Yes! But this means that "the cats don't like water", in other words, water is a kind of thing that they don't like (for example: "as gatas não gostam de água quente" = hot water is a kind of thing they don't like).
"As gatas não gostam da água" can mean this, but can also mean that they don't like a specific water (for example, when you put warm water in their water bowl and they don't want to drink it: "as gatas não gostaram da água" - only notice that this last sentence is in past tense). (I'm not a native English speaker, so don't hesitate to correct any error in my text if there's one)
I would bet you are far beyond the need for this answer but a lot of others are still questioning so I will answer you for their benefit. :)
Gostar as a verb requires, "de" as a preposition kind of like English "wait" needs "for" or needs to be changed to "await" instead. So now we know that the sentence must include "gostam de" (plural 3rd Person conjugation to agree with "cats/gatas").
But since we are being particular about what water (perhaps tap water with high chlorine, or water we have put their vitamins in), then we add, "a" in Portuguese to agree with the feminine "the" of áqua. That makes the sentence, "As gatas não gostam de a água." which is awkward with all those vowels including two the same bumping around against each other.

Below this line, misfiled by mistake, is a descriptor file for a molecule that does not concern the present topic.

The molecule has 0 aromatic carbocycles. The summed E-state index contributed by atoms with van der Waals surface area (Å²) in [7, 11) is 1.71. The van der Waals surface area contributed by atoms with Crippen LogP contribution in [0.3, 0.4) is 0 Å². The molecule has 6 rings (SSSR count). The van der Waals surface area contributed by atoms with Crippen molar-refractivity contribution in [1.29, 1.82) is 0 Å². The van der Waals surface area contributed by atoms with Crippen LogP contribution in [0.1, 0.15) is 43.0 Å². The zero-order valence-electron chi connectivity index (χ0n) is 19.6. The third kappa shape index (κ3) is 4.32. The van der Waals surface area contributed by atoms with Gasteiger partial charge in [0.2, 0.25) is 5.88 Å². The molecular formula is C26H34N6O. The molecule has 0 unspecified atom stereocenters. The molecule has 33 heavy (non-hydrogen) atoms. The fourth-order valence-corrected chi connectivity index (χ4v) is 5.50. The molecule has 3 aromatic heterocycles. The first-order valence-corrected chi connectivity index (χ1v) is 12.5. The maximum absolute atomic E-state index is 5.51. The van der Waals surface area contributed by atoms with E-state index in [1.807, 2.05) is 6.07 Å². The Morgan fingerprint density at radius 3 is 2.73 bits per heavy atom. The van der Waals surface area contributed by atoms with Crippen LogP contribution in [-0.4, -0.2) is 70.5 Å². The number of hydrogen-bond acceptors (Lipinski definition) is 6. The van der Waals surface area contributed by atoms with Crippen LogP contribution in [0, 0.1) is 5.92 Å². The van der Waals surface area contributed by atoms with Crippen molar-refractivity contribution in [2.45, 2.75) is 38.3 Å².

That is perhaps one reason that Portuguese requires contractions (and is exactly what this exercise lesson is trying to teach) for de + a to make, "da" as a combo word.
That is the feminine (to agree with "água" not "gata").
The masculine is "do" (de + o).
In other exercises we learn that "pensar" (to think) also requires a preposition which is "em" (usually translated to "in/on") which contracts with "the" to form, "na and "no" (which usually means, "in the" or "on the" but sometimes means, "of the" or "from the" (and "at the" on occasion) since "de" preposition does not go with "pensar").
Hope that was clear. :)
Scutigera gave an excellent answer to cazort's question above: https://www.duolingo.com/comment/506965$comment_id=13782047
It happens occasionally, but not too often for any one users. I think it has to do with distortion or corruption of data over the internet. But be aware of it. It might also give you some other accepted answer, making you think some detail of your answer was wrong when it wasn't. But it may not happen to you again for a while.